Slow Food

Among my weaknesses is the propensity to eat really quickly.  I’m a victim of the fast food culture!

Someday I am going to be in France and I’m going to sit at the end of a long banquet table, surrounded by friends and family, and we’re going to have a 9 course dinner.  It’s going to start at 3 in the afternoon and go until 9 at night.  We’re going to eat small, light portions, and break up the eating with anecdotes, laughter, entertainments, and joy from being together.  There will be a large fire burning at either end of the dining room, and a joyful house staff waiting to cook and serve for us.


This is a dream of mine.

Instead, my sad reality is that most of my meals are composed of some pre-processed, pre-prepared food, hastily slapped together and quickly consumed.  Lately, my sodium-filled delights of choice come from Subway and Chick-fil-a.  I also enjoy a good Firehouse Sub every so often, but in these slim economic times, I prefer to walk across the street and save $2 rather than driving down to Firehouse.


So my problem is twofold: 1) the nutritional value of what I’m eating sucks and 2) the rate at which I consume said unhealthy food makes it doubly unhealthy.  I eat so fast I tend to consume more than I probably should.  Someone once told me that if you eat slower, you give your stomach more time to send the signals to  your brain that it is satiated.  I have no scientific basis to accept that other than to say – I think they’re right.  Even though nerves pass signals really fast, my stomach is kind of dumb and lethargic and sometimes doesn’t know its own state of being — kind of like this guy:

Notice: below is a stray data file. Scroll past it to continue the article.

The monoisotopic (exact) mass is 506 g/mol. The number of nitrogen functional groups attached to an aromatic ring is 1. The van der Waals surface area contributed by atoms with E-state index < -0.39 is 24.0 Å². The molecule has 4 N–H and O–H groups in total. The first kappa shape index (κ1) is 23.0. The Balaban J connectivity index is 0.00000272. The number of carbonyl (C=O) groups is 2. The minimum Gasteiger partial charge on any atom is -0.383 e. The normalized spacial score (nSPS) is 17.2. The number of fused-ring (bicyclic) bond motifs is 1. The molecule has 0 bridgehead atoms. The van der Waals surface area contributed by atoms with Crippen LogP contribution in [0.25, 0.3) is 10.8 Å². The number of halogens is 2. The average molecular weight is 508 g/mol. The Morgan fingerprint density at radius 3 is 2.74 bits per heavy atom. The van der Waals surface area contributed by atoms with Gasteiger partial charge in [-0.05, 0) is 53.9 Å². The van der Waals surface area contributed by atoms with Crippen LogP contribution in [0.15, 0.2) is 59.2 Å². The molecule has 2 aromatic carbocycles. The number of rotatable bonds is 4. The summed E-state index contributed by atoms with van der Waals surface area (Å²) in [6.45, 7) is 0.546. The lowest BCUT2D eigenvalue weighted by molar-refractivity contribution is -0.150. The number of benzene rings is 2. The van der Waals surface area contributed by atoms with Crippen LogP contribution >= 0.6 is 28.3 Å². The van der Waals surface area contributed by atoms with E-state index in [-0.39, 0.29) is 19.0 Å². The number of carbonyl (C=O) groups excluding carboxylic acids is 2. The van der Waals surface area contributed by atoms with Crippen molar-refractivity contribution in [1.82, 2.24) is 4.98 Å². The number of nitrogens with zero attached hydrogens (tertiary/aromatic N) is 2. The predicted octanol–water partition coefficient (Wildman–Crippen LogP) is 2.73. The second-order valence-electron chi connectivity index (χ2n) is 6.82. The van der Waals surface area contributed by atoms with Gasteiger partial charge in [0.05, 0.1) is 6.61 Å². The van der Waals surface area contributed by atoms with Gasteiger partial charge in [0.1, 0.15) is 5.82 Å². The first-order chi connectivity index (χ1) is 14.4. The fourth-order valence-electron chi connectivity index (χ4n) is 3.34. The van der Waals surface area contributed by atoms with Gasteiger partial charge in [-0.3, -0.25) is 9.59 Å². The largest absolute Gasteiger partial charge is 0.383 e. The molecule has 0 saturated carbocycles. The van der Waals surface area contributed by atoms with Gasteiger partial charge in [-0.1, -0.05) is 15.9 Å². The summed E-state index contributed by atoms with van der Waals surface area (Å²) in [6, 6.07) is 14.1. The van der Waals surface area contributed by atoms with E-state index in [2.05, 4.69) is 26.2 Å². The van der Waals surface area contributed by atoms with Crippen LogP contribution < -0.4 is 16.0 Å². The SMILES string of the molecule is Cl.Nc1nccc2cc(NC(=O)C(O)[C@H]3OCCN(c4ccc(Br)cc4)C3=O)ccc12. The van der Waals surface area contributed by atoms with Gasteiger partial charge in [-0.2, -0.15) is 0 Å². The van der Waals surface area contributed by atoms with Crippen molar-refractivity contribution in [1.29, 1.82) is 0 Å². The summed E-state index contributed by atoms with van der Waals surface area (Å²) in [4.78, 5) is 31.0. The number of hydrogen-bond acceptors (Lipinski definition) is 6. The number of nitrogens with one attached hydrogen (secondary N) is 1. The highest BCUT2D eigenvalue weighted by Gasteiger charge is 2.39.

More often than not, I eat because of habit rather than because of hunger.

So, I’m  thinking I need to join the Slow Food movement.

I find that when I cook a meal, I tend to eat less of it; sometimes because I’m just tired of the smell and want it flushed down the drain, sometimes because I tasted along the way, and other times because working for it just made me less hungry for it.  The food most often tastes better because I use fresh ingredients, but is more difficult to do because it involves planning.

I tried this theory out last night by making fajitas and spanish rice from scratch.  “From scratch,” meaning, I used a McCormick spice pack for the chicken and rice from a box.  But besides the help in tempering the food, none of it came pre-cooked.

The result?  Two very satiated adults with indigestion. 🙁  Maybe the tomatoes I used had been in the fridge too long, or maybe the spanish rice spice packet had something in it that disagreed with us.  Either way, slow food has turned into slow-to-digest food as well, and I’m seriously considering something much lighter and fibrous tomorrow.  Perhaps we’ll just gnaw on a head of lettuce…

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